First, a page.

Research shows growing interest in emerging markets, alternative asset classes

The rise in manager search activity in 2010 reflects growing investor appetite for emerging markets and alternative asset classes, according to a report from consulting firm Mercer.

Institutional investors want to increase their exposure to both equity and debt in emerging markets, and interest in alternative asset classes continues to grow as investors seek to diversify their portfolios to take advantage of a broader range of risk, the report said.

The “2010 Global manager search trends” report looks at global hiring patterns and search trends among institutional investment manager.

Last year, Mercer advised on 940 searches, up from 826 searches in 2009, confirming the rebound from 2008 (676 searches) when investors were more focused on strategic decisions following the financial crisis. The 2010 searches represented $95.6bn in assets placed by 361 institutional investors.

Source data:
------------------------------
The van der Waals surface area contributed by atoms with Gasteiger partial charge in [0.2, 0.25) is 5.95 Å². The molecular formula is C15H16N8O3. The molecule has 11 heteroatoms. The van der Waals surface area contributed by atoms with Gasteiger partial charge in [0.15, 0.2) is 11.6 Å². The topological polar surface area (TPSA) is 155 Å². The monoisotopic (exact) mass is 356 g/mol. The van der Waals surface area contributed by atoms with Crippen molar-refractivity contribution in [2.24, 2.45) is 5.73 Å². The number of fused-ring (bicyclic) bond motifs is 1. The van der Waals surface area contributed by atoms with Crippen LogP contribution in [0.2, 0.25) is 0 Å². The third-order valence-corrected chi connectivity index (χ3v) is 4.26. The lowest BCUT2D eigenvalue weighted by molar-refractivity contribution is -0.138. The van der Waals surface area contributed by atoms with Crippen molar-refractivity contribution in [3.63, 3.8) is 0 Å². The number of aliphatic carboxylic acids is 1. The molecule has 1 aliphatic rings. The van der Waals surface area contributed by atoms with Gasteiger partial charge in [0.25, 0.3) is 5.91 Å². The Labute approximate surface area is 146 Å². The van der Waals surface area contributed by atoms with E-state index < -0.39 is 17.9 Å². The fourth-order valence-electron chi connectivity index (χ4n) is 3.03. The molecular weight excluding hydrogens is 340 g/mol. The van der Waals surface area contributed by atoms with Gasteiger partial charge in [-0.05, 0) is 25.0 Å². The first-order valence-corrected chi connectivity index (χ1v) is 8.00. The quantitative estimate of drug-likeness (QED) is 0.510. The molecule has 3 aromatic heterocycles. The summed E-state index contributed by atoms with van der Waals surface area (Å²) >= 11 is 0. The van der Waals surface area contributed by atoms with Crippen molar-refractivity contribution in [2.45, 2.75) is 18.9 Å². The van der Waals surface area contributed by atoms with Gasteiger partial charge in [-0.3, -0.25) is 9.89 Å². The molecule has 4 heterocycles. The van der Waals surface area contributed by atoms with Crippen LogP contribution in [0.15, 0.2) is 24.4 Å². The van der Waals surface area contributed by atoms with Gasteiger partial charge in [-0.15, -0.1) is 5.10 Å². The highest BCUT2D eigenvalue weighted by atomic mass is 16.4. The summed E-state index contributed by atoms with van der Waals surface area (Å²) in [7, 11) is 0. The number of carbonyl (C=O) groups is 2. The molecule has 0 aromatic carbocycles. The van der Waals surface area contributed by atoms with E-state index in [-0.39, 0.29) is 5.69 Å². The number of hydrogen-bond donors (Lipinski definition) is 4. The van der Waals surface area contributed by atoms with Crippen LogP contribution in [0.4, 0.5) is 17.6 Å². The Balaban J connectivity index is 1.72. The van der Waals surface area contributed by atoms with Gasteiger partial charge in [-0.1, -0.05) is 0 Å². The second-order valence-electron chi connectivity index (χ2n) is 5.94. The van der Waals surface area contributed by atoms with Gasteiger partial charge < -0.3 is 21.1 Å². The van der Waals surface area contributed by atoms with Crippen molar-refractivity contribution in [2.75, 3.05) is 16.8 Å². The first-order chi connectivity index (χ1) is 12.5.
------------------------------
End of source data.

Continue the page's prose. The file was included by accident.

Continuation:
International equity was the most popular search category with 177 searches, though more assets were placed in global fixed income vehicles worth $13.5bn compared to $11.2bn for equity.

Searches rose across a range of alternative asset classes. Interest in real estate recovered reflecting the relative cheapness of this asset class after the property crash and there was more interest in commodities, infrastructure and multi-strategy hedge funds.

There was a substantial rise in emerging market searches for both equity and debt, as investors sought to take advantage of strong economic growth in Asian and other developing economies, the report said. Emerging market equity searches rose from 21 in 2009 to 50 in 2010 and emerging market debt searches rose from 4 to 45 for the same period.
Andy Barber, global director of manager research at Mercer, said interest in non-traditional asset classes continues to grow as investors look to further diversify their portfolios and take advantage of wider opportunities. “The trend away from traditional investment began some time ago and while events such as the global financial crisis led to a slowing of the trend, it is one we expect to continue. That said, traditional equity and bond mandates are likely to remain the dominant areas of search activity for the foreseeable future.”

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